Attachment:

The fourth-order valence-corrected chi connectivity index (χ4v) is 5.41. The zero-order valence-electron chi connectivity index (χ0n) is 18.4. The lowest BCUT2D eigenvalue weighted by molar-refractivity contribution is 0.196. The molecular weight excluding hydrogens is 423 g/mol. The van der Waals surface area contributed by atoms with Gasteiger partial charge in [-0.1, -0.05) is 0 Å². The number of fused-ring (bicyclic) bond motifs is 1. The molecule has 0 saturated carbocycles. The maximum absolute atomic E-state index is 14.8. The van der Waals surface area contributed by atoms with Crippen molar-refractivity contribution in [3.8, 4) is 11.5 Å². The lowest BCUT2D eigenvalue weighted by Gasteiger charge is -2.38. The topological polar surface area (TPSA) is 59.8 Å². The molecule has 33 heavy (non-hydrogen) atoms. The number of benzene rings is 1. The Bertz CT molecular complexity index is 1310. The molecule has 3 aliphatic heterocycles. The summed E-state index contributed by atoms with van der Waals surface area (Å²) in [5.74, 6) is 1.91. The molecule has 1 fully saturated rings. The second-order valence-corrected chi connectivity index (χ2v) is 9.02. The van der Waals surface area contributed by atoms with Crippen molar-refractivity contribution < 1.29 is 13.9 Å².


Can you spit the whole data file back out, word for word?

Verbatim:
The fourth-order valence-corrected chi connectivity index (χ4v) is 5.41. The zero-order valence-electron chi connectivity index (χ0n) is 18.4. The lowest BCUT2D eigenvalue weighted by molar-refractivity contribution is 0.196. The molecular weight excluding hydrogens is 423 g/mol. The van der Waals surface area contributed by atoms with Gasteiger partial charge in [-0.1, -0.05) is 0 Å². The number of fused-ring (bicyclic) bond motifs is 1. The molecule has 0 saturated carbocycles. The maximum absolute atomic E-state index is 14.8. The van der Waals surface area contributed by atoms with Crippen molar-refractivity contribution in [3.8, 4) is 11.5 Å². The lowest BCUT2D eigenvalue weighted by Gasteiger charge is -2.38. The topological polar surface area (TPSA) is 59.8 Å². The molecule has 33 heavy (non-hydrogen) atoms. The number of benzene rings is 1. The Bertz CT molecular complexity index is 1310. The molecule has 3 aliphatic heterocycles. The summed E-state index contributed by atoms with van der Waals surface area (Å²) in [5.74, 6) is 1.91. The molecule has 1 fully saturated rings. The second-order valence-corrected chi connectivity index (χ2v) is 9.02. The van der Waals surface area contributed by atoms with Crippen molar-refractivity contribution < 1.29 is 13.9 Å².